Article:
We don’t need to drill. We don’t need to sort it out with the Field Guides. We don’t need to experiment or make predictions, recreate conditions. We simply observe. Intentionally. Sure. Many topics spark our interest. Our curiosity leads us to learn more details, growing a 15 minute learning time into an afternoon of study. But it doesn’t need to.

“If nature-study is made a drill, its pedagogic value is lost. When it is properly taught, the child is unconscious of mental effort or that he is suffering the act of teaching.” Pedagogic; Greek – Child Led – To lead the child – style of instruction.

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Today’s instructions were simple. After hiking for over a half mile, I simply asked them to find some flat river rocks to make piles with. Like building block towers.  Each of the 3 boys that were with us remembered where they had seen the rocks that would work the best and gravitated towards that spot on the beach. This alone is an interesting tell of their observation retention. The conversations while building the towers also made me smile. As they had to work with size, slopes, weight, and sand bases. Thinking of building the towers in a location so that the high tide might not knock them over. Speaking of colors and textures and design. How many could they stack. And yet, all three boys, along with two moms, had an easy fun time building.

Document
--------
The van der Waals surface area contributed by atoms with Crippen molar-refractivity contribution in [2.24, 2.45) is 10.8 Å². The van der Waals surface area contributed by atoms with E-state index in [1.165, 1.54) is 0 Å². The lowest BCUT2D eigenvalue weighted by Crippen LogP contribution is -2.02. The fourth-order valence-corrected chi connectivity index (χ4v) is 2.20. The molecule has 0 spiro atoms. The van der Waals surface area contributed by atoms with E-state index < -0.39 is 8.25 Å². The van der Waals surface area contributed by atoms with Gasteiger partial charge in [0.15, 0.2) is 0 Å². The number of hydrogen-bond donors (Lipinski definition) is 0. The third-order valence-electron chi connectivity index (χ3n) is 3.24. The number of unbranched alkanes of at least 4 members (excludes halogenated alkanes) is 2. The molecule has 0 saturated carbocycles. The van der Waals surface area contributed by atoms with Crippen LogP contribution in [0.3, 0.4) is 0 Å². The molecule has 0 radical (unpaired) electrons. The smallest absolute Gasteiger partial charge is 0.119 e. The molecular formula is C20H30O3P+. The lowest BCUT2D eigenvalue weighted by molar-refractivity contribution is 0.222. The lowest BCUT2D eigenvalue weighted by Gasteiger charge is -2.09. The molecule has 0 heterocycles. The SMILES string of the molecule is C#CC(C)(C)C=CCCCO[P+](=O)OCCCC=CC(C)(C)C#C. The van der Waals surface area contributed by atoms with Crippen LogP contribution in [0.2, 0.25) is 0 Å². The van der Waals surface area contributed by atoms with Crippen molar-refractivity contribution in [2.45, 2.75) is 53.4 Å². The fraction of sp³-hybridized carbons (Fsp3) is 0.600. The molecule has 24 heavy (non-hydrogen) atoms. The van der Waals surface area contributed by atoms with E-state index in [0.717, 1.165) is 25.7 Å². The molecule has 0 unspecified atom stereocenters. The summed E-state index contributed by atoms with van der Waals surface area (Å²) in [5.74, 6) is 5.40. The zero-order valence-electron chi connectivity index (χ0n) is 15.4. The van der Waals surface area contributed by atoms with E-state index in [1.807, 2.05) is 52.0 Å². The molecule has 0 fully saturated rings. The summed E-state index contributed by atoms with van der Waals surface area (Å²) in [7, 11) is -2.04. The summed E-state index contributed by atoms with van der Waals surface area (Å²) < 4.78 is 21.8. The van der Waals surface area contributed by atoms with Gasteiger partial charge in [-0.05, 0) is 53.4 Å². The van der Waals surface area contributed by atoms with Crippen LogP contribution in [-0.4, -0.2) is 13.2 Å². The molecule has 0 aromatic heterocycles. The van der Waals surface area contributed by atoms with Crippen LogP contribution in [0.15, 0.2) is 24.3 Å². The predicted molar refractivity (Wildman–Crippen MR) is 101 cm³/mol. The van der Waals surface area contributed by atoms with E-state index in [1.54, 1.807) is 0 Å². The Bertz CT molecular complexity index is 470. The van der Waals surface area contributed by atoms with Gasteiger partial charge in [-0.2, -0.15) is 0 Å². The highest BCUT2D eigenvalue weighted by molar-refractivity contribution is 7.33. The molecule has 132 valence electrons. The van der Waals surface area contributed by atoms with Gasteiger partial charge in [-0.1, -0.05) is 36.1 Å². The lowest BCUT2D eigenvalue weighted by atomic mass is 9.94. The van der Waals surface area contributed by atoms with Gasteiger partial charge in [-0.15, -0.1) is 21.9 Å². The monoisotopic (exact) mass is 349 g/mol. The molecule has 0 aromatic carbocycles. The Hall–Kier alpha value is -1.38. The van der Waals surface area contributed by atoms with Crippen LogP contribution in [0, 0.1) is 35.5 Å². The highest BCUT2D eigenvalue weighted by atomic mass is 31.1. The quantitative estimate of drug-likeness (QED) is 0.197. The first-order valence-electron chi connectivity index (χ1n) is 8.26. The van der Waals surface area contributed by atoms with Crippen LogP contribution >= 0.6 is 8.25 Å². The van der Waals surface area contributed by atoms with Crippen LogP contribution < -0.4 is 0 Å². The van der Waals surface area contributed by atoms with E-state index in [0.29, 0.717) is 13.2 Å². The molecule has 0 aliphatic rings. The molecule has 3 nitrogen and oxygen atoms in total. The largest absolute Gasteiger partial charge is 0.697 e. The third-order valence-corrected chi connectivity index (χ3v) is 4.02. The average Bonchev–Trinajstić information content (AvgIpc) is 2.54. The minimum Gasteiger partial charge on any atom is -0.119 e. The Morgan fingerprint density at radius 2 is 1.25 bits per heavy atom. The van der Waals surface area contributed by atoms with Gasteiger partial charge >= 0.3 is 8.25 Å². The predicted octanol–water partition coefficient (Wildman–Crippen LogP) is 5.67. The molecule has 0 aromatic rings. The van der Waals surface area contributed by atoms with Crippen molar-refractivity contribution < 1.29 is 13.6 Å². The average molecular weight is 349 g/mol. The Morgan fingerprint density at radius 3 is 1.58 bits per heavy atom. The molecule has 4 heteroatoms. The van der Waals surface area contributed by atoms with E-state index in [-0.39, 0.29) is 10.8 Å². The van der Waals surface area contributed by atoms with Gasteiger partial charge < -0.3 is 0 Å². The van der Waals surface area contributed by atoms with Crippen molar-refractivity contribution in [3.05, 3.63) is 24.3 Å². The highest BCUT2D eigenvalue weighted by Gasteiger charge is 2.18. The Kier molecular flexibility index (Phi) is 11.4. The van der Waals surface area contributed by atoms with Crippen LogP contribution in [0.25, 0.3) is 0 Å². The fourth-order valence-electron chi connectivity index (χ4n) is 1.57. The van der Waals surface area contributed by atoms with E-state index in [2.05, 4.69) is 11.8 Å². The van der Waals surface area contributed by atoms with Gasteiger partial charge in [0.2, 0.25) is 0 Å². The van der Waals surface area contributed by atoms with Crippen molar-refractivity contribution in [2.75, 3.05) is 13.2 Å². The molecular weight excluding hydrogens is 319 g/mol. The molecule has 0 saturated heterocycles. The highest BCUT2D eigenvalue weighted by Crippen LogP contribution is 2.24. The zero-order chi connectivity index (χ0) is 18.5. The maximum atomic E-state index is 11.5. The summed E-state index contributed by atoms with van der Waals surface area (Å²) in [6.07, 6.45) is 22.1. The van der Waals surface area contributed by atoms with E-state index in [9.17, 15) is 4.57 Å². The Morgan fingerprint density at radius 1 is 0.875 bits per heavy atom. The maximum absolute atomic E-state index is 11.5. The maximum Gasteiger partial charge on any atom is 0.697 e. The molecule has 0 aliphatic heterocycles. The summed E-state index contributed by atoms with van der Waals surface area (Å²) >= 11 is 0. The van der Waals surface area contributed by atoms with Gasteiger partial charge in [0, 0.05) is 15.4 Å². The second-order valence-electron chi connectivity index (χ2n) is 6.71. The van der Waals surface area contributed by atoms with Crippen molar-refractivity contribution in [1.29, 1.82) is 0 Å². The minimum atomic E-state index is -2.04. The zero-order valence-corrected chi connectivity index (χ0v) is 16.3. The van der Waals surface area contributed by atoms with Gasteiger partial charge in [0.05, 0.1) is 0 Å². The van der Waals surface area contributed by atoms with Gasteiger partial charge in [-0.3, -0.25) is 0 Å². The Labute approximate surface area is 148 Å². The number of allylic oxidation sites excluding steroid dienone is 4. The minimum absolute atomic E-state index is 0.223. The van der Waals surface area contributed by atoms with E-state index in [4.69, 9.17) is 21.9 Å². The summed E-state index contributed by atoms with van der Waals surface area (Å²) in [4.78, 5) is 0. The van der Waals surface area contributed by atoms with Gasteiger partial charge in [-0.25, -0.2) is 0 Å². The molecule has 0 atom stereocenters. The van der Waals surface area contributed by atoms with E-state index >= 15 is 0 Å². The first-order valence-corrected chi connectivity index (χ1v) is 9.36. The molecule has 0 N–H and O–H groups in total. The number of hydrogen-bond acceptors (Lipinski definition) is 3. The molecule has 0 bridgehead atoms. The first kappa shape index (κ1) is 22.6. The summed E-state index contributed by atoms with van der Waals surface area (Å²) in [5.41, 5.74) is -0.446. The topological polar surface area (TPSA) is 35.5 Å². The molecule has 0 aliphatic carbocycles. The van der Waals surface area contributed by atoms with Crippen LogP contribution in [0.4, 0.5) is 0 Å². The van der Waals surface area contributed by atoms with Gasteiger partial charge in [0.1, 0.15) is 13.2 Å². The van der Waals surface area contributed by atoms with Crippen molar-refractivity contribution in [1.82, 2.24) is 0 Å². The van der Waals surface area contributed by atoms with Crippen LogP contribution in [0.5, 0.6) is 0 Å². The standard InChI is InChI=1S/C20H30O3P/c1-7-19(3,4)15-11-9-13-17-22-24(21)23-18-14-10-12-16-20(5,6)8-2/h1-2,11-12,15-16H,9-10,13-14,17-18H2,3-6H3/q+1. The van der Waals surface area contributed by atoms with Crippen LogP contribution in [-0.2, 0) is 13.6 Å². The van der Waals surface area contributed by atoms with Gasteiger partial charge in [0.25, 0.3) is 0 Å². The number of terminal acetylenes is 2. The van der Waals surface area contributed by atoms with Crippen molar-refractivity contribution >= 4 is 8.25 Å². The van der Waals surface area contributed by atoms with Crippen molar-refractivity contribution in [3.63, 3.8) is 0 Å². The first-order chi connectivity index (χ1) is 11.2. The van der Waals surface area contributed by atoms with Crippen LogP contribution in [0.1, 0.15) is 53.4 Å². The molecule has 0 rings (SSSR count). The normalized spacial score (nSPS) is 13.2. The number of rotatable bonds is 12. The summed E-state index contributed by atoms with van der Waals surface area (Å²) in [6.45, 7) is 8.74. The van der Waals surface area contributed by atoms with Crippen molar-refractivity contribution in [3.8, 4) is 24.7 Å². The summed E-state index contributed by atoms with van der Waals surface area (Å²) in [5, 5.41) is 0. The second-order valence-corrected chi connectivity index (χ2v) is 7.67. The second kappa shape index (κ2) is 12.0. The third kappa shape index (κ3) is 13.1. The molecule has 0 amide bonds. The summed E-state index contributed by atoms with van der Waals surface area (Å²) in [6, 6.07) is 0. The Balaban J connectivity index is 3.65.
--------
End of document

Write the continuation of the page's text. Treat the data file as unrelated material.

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My favorite line, perhaps is the first. “Nature-study is, despite all discussions and perversions, a study of nature; it consists of simple, truthful observations  . . .” When questioning time for nature study, I think that many build more into it than it really is.